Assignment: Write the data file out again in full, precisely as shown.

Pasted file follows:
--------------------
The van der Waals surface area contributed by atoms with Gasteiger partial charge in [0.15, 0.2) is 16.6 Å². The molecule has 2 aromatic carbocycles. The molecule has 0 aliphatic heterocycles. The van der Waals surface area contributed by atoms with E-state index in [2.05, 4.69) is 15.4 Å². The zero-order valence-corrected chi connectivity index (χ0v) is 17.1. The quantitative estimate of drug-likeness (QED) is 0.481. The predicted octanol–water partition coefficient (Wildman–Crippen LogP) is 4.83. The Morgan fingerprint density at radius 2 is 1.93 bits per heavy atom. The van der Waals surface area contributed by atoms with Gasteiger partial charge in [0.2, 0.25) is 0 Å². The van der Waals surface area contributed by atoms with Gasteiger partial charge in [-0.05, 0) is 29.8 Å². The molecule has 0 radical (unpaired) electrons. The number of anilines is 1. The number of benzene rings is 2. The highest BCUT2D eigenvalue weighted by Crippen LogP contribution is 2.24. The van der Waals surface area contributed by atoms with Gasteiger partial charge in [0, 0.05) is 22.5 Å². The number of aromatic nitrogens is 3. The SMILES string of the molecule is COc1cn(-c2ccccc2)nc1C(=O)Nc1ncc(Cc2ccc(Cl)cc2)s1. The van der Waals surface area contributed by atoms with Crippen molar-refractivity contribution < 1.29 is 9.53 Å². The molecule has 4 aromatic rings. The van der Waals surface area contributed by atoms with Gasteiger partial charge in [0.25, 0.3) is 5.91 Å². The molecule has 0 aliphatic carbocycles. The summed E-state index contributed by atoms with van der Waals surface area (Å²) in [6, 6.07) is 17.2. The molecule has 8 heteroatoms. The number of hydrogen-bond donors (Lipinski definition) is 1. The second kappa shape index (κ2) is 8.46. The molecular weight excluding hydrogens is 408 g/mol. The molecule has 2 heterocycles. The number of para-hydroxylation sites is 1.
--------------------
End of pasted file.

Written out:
The van der Waals surface area contributed by atoms with Gasteiger partial charge in [0.15, 0.2) is 16.6 Å². The molecule has 2 aromatic carbocycles. The molecule has 0 aliphatic heterocycles. The van der Waals surface area contributed by atoms with E-state index in [2.05, 4.69) is 15.4 Å². The zero-order valence-corrected chi connectivity index (χ0v) is 17.1. The quantitative estimate of drug-likeness (QED) is 0.481. The predicted octanol–water partition coefficient (Wildman–Crippen LogP) is 4.83. The Morgan fingerprint density at radius 2 is 1.93 bits per heavy atom. The van der Waals surface area contributed by atoms with Gasteiger partial charge in [0.2, 0.25) is 0 Å². The van der Waals surface area contributed by atoms with Gasteiger partial charge in [-0.05, 0) is 29.8 Å². The molecule has 0 radical (unpaired) electrons. The number of anilines is 1. The number of benzene rings is 2. The highest BCUT2D eigenvalue weighted by Crippen LogP contribution is 2.24. The van der Waals surface area contributed by atoms with Gasteiger partial charge in [0, 0.05) is 22.5 Å². The number of aromatic nitrogens is 3. The SMILES string of the molecule is COc1cn(-c2ccccc2)nc1C(=O)Nc1ncc(Cc2ccc(Cl)cc2)s1. The van der Waals surface area contributed by atoms with Crippen molar-refractivity contribution < 1.29 is 9.53 Å². The molecule has 4 aromatic rings. The van der Waals surface area contributed by atoms with Gasteiger partial charge in [0.25, 0.3) is 5.91 Å². The molecule has 0 aliphatic carbocycles. The summed E-state index contributed by atoms with van der Waals surface area (Å²) in [6, 6.07) is 17.2. The molecule has 8 heteroatoms. The number of hydrogen-bond donors (Lipinski definition) is 1. The second kappa shape index (κ2) is 8.46. The molecular weight excluding hydrogens is 408 g/mol. The molecule has 2 heterocycles. The number of para-hydroxylation sites is 1.